In addition to his work on cellular transport mechanisms, Langford is researching ways to produce more effective drugs to treat Candida albicans, a fungus that causes infections in humans.


'/>"/>

Contact: Judy Holmes
jlholmes@syr.edu
315-443-8085
Syracuse University
Source:Eurekalert

Related biology news :

1. Syracuse University researchers discover new way to attack some forms of leukemia
2. Syracuse University partners with Arden-Fox to advance DODs Net Zero Energy Initiative
3. Falling in love more scientific than you think, according to Syracuse University professor
4. Syracuse University team develops functionally graded shape memory polymers
5. Syracuse University research team shapes cell behavior research
6. Rice University establishes National Corrosion Center
7. Case Western Reserve University researchers track Chernobyl fallout
8. Case Western Reserve University project ties soil conservation and river management together
9. Brown University and Women & Infants Hospital expand national childrens study to Bristol County
10. NIH selects Case Western Reserve University to participate in National Childrens Study
11. US Senate confirms Clemson University engineering Dean Esin Gulari to National Science Board
Post Your Comments:
*Name:
*Comment:
*Email:
(Date:1/6/2017)... Colo. , Jan. 5, 2017  SomaLogic ... the "Digital Life Alliance" established by iCarbonX, the ... 2015 to build a "Global Digital Health Ecosystem ... on a combination of individual,s biological, behavioral and ... the agreement between the companies, SomaLogic will provide ...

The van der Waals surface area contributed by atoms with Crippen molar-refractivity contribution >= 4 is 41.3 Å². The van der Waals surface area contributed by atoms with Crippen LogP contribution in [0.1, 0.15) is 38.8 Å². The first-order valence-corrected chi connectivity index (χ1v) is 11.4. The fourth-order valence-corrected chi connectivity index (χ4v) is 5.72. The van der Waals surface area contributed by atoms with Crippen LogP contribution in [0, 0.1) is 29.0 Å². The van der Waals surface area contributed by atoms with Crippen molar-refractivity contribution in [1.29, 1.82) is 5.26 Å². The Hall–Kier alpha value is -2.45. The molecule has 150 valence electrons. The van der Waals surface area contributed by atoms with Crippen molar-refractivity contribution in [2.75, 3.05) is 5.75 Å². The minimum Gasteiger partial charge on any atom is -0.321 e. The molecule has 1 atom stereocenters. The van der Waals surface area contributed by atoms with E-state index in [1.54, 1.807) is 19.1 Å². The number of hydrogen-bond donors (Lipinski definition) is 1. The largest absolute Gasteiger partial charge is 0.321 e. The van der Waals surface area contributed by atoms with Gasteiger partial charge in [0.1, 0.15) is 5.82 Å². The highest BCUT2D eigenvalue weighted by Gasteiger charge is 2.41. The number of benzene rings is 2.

(Date:12/22/2016)... Calif. , Dec. 20, 2016  As part of ... 23andMe, the leading personal genetics company, recently released its latest ... . The book focuses on the topics of inheritance ... Generation Science Standards (NGSS) taught in elementary school classrooms in ... in a series by illustrator Ariana Killoran , whose ...
(Date:12/16/2016)... 2016   IdentyTechSolutions America LLC , a ... solutions and a cutting-edge manufacturer of software and ... offering seamless, integrated solutions that comprise IDT biometric ... solutions provide IdentyTech,s customers with combined physical identification ... crime and theft. "We are proud ...
Breaking Biology News(10 mins):
(Date:1/17/2017)... Jan. 17, 2017  On January 10 at the ... J.P. Morgan Healthcare Conference in San Francisco ... Jr. , spoke to pharmaceutical leaders and public and ... to break down and destroy biofilms.  ... prevent antibiotics and the body,s immune system from eradicating ...
(Date:1/16/2017)... Jan. 16, 2017  Eurofins Genomics today announced the ... more customers to receive their primers in a shorter ... in quality found with other providers. Express oligos are ... at no additional fee. Researchers ... studies, including DNA sequencing, genotyping, site-directed mutagenesis, and cloning. ...
(Date:1/13/2017)... Jan 13, 2017 Research and Markets has announced ... their offering. ... biopolymers market to grow at a CAGR of 16.83% during the period ... growth prospects of the global biopolymers market for 2017-2021. To calculate the ... sales of biopolymer products. The report also includes a a discussion of ...
(Date:1/12/2017)... ... January 12, 2017 , ... MEXICO’S ... Technologies, Inc., announces the successful outcome of the first lumbar fusion procedure ... (Vertebral Technologies, Inc.) has partnered with Mexico-based medical product company BioMedical Technologies ...
Breaking Biology Technology: